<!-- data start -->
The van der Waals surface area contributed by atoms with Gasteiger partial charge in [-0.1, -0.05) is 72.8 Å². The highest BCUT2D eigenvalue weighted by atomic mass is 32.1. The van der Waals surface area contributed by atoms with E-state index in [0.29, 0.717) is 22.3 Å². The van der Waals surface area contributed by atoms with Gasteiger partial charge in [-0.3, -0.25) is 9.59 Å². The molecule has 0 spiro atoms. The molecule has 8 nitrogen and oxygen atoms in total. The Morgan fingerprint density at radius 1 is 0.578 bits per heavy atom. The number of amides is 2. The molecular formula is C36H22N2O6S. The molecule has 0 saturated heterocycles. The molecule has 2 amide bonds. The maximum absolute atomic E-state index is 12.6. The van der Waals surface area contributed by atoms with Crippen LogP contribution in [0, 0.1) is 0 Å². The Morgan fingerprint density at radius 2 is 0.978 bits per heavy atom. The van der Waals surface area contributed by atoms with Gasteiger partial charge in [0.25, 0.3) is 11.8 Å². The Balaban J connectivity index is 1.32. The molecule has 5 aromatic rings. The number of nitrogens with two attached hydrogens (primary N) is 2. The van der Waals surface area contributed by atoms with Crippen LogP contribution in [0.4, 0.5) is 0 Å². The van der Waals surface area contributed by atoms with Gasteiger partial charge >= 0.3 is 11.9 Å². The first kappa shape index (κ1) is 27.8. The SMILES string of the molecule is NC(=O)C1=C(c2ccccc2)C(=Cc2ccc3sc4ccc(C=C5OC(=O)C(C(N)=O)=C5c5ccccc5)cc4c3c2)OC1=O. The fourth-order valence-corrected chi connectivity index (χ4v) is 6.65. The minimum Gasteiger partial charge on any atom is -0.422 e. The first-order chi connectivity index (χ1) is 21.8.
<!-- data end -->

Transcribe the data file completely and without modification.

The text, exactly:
The van der Waals surface area contributed by atoms with Gasteiger partial charge in [-0.1, -0.05) is 72.8 Å². The highest BCUT2D eigenvalue weighted by atomic mass is 32.1. The van der Waals surface area contributed by atoms with E-state index in [0.29, 0.717) is 22.3 Å². The van der Waals surface area contributed by atoms with Gasteiger partial charge in [-0.3, -0.25) is 9.59 Å². The molecule has 0 spiro atoms. The molecule has 8 nitrogen and oxygen atoms in total. The Morgan fingerprint density at radius 1 is 0.578 bits per heavy atom. The number of amides is 2. The molecular formula is C36H22N2O6S. The molecule has 0 saturated heterocycles. The molecule has 2 amide bonds. The maximum absolute atomic E-state index is 12.6. The van der Waals surface area contributed by atoms with Crippen LogP contribution in [0, 0.1) is 0 Å². The Morgan fingerprint density at radius 2 is 0.978 bits per heavy atom. The van der Waals surface area contributed by atoms with Gasteiger partial charge in [0.25, 0.3) is 11.8 Å². The Balaban J connectivity index is 1.32. The molecule has 5 aromatic rings. The number of nitrogens with two attached hydrogens (primary N) is 2. The van der Waals surface area contributed by atoms with Crippen LogP contribution in [0.4, 0.5) is 0 Å². The van der Waals surface area contributed by atoms with Gasteiger partial charge >= 0.3 is 11.9 Å². The first kappa shape index (κ1) is 27.8. The SMILES string of the molecule is NC(=O)C1=C(c2ccccc2)C(=Cc2ccc3sc4ccc(C=C5OC(=O)C(C(N)=O)=C5c5ccccc5)cc4c3c2)OC1=O. The fourth-order valence-corrected chi connectivity index (χ4v) is 6.65. The minimum Gasteiger partial charge on any atom is -0.422 e. The first-order chi connectivity index (χ1) is 21.8.